If these weren’t reasons enough to question the worldwide use of palm oil, it’s also thought to be bad for our health due to the harmful fatty acids, these can effect our DNA and have carcinogenic properties. Chips made with palm oil contain 75 % more saturated fat than chips made with sunflower or canola oil, there’s really no other reason it’s used other than it’s cheap and has a long shelf life.

With the effects of palm oil being so devastating, and its presence being so pervasive and insidious, it would seem that we should have a right to know about it, and how to avoid it.

Iceland’s Christmas ad did just this, yet Clearcast, the industry body responsible for vetting ads before they make it to our TVs decided it was in breach of the ban against political advertising imposed by the 2003 communications act.

The ‘political-ness’ is due to the fact that Greenpeace created the animation, and gave it to Iceland for the purpose of their Christmas advert.

Though Clearcast just say they were trying to comply with the law, it seems oddly convenient that an advert pointing out that wealthy, conglomerate companies are using something extremely harmful to the planet was banned. Perhaps it is not just an issue of it being to political, but too threatening to profits.

Nonetheless, Clearcast aren’t to blame here, they were simply following the law. When a substance is in 1 in 10 products in supermarket shelves, it can feel like a bit of a minefield to navigate how to shop sustainably, most would be grateful that Iceland are coming forward and showing us how we can avoid it.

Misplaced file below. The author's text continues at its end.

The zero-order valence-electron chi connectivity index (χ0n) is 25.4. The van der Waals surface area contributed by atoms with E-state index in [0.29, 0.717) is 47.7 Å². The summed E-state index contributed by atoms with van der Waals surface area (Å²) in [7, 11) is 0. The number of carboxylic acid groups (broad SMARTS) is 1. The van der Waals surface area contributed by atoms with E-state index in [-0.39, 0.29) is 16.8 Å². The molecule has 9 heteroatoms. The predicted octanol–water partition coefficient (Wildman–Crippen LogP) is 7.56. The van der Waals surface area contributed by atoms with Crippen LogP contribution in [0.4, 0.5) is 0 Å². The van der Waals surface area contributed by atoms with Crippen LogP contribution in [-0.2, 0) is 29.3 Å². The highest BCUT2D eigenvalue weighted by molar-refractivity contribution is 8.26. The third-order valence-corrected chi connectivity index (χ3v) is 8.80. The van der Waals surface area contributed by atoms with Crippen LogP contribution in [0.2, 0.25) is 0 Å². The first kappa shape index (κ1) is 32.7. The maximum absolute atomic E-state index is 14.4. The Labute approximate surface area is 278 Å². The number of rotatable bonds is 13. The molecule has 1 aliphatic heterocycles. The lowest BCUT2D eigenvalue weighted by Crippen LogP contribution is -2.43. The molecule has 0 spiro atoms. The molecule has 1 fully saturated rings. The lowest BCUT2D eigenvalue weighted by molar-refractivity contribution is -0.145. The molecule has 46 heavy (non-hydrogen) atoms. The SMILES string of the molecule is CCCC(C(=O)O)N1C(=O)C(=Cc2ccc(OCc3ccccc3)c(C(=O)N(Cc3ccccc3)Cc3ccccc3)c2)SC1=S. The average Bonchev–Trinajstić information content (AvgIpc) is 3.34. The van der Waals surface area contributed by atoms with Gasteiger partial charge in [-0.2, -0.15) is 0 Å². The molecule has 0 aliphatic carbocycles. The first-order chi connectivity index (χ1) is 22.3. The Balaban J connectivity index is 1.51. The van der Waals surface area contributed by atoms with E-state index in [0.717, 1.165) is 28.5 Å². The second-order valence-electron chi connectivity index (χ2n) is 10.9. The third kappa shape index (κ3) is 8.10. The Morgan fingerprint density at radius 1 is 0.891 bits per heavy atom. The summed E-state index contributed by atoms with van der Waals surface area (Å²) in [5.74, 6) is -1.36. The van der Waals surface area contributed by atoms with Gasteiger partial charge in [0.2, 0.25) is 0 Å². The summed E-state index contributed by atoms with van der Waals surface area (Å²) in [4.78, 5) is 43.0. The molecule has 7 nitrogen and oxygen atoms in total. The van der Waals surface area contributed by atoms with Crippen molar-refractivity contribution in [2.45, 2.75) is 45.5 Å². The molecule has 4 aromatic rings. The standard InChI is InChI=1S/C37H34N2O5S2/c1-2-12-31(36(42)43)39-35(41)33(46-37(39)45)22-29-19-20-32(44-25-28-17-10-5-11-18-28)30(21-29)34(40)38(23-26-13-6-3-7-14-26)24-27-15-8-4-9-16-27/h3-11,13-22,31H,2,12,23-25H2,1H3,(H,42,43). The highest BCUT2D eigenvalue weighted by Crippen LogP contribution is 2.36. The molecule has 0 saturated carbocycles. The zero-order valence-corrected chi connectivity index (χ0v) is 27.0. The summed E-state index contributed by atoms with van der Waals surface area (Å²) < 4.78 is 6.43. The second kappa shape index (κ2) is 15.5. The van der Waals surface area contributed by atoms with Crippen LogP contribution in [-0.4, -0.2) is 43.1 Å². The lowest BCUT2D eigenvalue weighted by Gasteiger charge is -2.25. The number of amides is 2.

In an ideal world more adverts would be telling us how to consume ethically and consciously, but unfortunately, it’s down to us. Still, I hope that Iceland and Greenpeace have paved the way for a different kind of advertisement, one that educates in spite of profits.

Though it may seem like a hopeless problem to tackle, what can we all do unless companies like Mondelez, Nestle and Unilever make a change? Luckily, there are loads of things we as consumers can do to stand up to palm oil:

Cook fresh and local – if you’re buying fresh ingredients they’re unlikely to have palm oil in. if you don’t have much time try and make a big meal at the start of the week to have throughout. If you live with a few people you could all chip in and make a big meal.

Read the labels – by law food products have to display what ingredients they contain, but other products such as makeup do not. Research whether your favourite brands contain palm oil.

The customer is always right – If the brands that you know and love do use palm oil, get in touch with them. Email, call or tweet them and let them know that you do not approve of what they’re putting in their products.

Use your voice – sign petitions, share information on social media, shame companies.

Boycott – The best way to cast a vote is with your money. If the knowledge that the owners of Cadbury, Oreo and Ritz are responsible for the deaths of hundreds of orangutans does not sit well with you, stop buying their products.

Though it may seem autocratic that the Iceland Christmas advert was banned from a TV screens, it would seem that many people feel the same way. The 90 second clip now has 16 million views and 680,000 shares on Facebook. Likewise petitions have been signed to release the ad and most seem outraged that this was deemed too political.

When Iceland were asked countless times why their ad was banned, they responded “it was never our intention to use our Christmas advert to support a political campaign – rather to raise awareness and solidify our position on not using palm oil in food production.” They’re also speaking out to their branded suppliers and encouraging them to make a change in regard to palm oil too.

Hats off to Iceland, let’s hope other leading supermarkets follow suit.

Categories: Features News

Leave a Reply

Your email address will not be published. Required fields are marked *